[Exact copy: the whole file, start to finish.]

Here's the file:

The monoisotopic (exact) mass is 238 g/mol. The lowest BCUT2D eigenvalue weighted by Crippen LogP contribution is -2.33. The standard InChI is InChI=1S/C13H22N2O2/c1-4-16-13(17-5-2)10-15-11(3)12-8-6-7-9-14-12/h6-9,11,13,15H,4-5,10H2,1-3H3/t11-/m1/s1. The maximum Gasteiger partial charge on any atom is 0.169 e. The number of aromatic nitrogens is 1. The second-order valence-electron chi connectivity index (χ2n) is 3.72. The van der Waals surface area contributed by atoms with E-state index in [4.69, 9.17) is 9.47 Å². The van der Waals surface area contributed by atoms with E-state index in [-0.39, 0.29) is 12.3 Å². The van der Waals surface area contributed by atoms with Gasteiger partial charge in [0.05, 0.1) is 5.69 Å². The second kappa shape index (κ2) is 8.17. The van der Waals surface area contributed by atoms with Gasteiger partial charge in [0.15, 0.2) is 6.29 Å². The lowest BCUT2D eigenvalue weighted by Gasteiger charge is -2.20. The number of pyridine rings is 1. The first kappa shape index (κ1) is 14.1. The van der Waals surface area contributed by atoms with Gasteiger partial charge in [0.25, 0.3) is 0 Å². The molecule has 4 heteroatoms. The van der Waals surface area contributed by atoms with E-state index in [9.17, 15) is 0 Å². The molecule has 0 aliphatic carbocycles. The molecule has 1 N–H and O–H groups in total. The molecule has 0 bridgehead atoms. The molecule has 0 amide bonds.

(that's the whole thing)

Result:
The monoisotopic (exact) mass is 238 g/mol. The lowest BCUT2D eigenvalue weighted by Crippen LogP contribution is -2.33. The standard InChI is InChI=1S/C13H22N2O2/c1-4-16-13(17-5-2)10-15-11(3)12-8-6-7-9-14-12/h6-9,11,13,15H,4-5,10H2,1-3H3/t11-/m1/s1. The maximum Gasteiger partial charge on any atom is 0.169 e. The number of aromatic nitrogens is 1. The second-order valence-electron chi connectivity index (χ2n) is 3.72. The van der Waals surface area contributed by atoms with E-state index in [4.69, 9.17) is 9.47 Å². The van der Waals surface area contributed by atoms with E-state index in [-0.39, 0.29) is 12.3 Å². The van der Waals surface area contributed by atoms with Gasteiger partial charge in [0.05, 0.1) is 5.69 Å². The second kappa shape index (κ2) is 8.17. The van der Waals surface area contributed by atoms with Gasteiger partial charge in [0.15, 0.2) is 6.29 Å². The lowest BCUT2D eigenvalue weighted by Gasteiger charge is -2.20. The number of pyridine rings is 1. The first kappa shape index (κ1) is 14.1. The van der Waals surface area contributed by atoms with Gasteiger partial charge in [0.25, 0.3) is 0 Å². The molecule has 4 heteroatoms. The van der Waals surface area contributed by atoms with E-state index in [9.17, 15) is 0 Å². The molecule has 0 aliphatic carbocycles. The molecule has 1 N–H and O–H groups in total. The molecule has 0 bridgehead atoms. The molecule has 0 amide bonds.